Yesterday, Home Secretary Alan Johnson banned Islam4UK in what seemed a knee-jerk reaction to their planned march in Wootten Bassett. Although the ban has come late and was quite clearly done with the upcoming election in mind, it is still the right move.
Up until now, Islam4UK (also known as al-Muhajiroun (AM)) has effectively been operating in a ‘legal bubble’, as they are no different – in terms of membership and ideology – from al Ghuraaba (AG) and Saved Sect (SS), organisations that were proscribed in 2006 under the Terrorism Act 2000.
This history of this group is a bit confusing, so bear with me. AM was the original name of the group after it splintered from Hizb ut-Tahrir under Omar Bakri Mohammed in 1996. It operated under this name until 2005, when Tony Blair announced that it would be banned. In response, the group disbanded before the ban and established two offshoots, SS and GG: both of which were proscribed in 2006. This is when things went wrong: after the 2006 ban the group changed names yet again, this time to Ahl ul-Sunnah Wa al-Jamaah (ASWJ). No action was taken against ASWJ even though its supposed leader, Simon Keeler, was imprisoned in late April 2008 for funding terrorism and inciting terrorism overseas. Keeler was joined behind bars by another ASWJ member, the particularly horrible Abu Izzadeen, who also went down for funding and inciting terror overseas. ASWJ then became Islam4UK and announced the ‘re-launch’ of AM in June 2009. Since then Islam4UK and AM have been interchangeable names for the same group. So, essentially this group has been operating – and producing terrorists – freely in the UK since 2006 through the shockingly simple tactic of changing its name.
Interestingly, in a message sent out yesterday by the Government’s Research, Information and Communications Unit (RICU), they reassure us that:
This case has been considered carefully and is based on the Government’s assessment that an organisation which is already proscribed – under the names Al Ghurabaa and The Saved Sect – is operating under different names.
The activities of Al Ghurabaa and The Saved Sect in unlawfully glorifying terrorism led to their proscription in 2006. It is right that they are not able to continue their activities by simply changing their name.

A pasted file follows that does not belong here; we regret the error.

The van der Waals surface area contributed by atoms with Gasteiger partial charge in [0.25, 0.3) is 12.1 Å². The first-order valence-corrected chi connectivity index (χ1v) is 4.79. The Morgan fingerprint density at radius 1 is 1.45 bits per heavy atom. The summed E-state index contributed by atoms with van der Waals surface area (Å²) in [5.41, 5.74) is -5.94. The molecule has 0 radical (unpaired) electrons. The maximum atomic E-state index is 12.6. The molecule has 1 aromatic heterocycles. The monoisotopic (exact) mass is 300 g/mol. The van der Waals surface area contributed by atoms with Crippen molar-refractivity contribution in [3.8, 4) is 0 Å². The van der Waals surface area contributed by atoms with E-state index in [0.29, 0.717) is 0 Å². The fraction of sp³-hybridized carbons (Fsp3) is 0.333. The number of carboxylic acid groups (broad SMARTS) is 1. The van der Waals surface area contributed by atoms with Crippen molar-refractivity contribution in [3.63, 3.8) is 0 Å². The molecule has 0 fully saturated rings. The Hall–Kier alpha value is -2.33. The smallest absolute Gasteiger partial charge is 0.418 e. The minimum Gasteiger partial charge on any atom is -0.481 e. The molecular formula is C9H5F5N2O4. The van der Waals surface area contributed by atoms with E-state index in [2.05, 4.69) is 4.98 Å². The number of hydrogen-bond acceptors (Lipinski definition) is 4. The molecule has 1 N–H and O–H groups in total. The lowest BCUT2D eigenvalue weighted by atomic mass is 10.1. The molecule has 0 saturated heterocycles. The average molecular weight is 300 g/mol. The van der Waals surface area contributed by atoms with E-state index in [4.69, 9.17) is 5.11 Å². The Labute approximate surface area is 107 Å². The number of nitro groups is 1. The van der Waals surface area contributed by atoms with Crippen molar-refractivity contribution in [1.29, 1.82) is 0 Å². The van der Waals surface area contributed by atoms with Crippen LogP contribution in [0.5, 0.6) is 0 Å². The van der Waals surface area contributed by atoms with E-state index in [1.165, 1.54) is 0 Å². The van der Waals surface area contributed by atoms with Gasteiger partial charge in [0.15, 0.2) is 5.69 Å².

[…]A group cannot avoid proscription simply by changing its name.
If Al Muhajiroun should reformulate itself under a different name or names, then those new names will be subject to the same process of consideration for proscription as has resulted in the Order laid on Monday. The Government will not hesitate to add new names to the list if necessary.
The use of an alternative name which is not listed does not prevent the police and Crown Prosecution Service from taking action against an individual for proscription offences if it can be proved that the non-listed name is in fact the same group as a proscribed organisation.
This is all fair enough, but also begs the question: if ‘a group cannot avoid proscription simply by changing its name’, why has ASWJ/AM/Islam4uk been able to do just that for over three years? The answer, I’m afraid, is that Labour has become a ‘party of press releases’, by which I mean it does not act out of the best interests of the state but instead at the behest of the latest media frenzy. It is no coincidence that this ban has come after the public outrage the group caused when it protested against returning soldiers in Luton and recently planned a march in Wootten Bassett, the town now synonymous with the return of fallen soldiers.
This poorly timed ban has needlessly given ammunition to the pro-Islamists who argue that the move is an attempt to silence Muslim critics of the government’s foreign policy, a claim which Shiraz Maher dismantled in his blog earlier today. This argument was put forward yesterday both by Inayat Bunglawala and Islamix, and today the Muslim Brotherhood’s IslamOnline site ran a piece entitled ‘UK Bans Muslim Group Over War March’ – says it all really. This all could have been done much more smoothly and effectively, pity that Labour can’t put a foot right at the moment.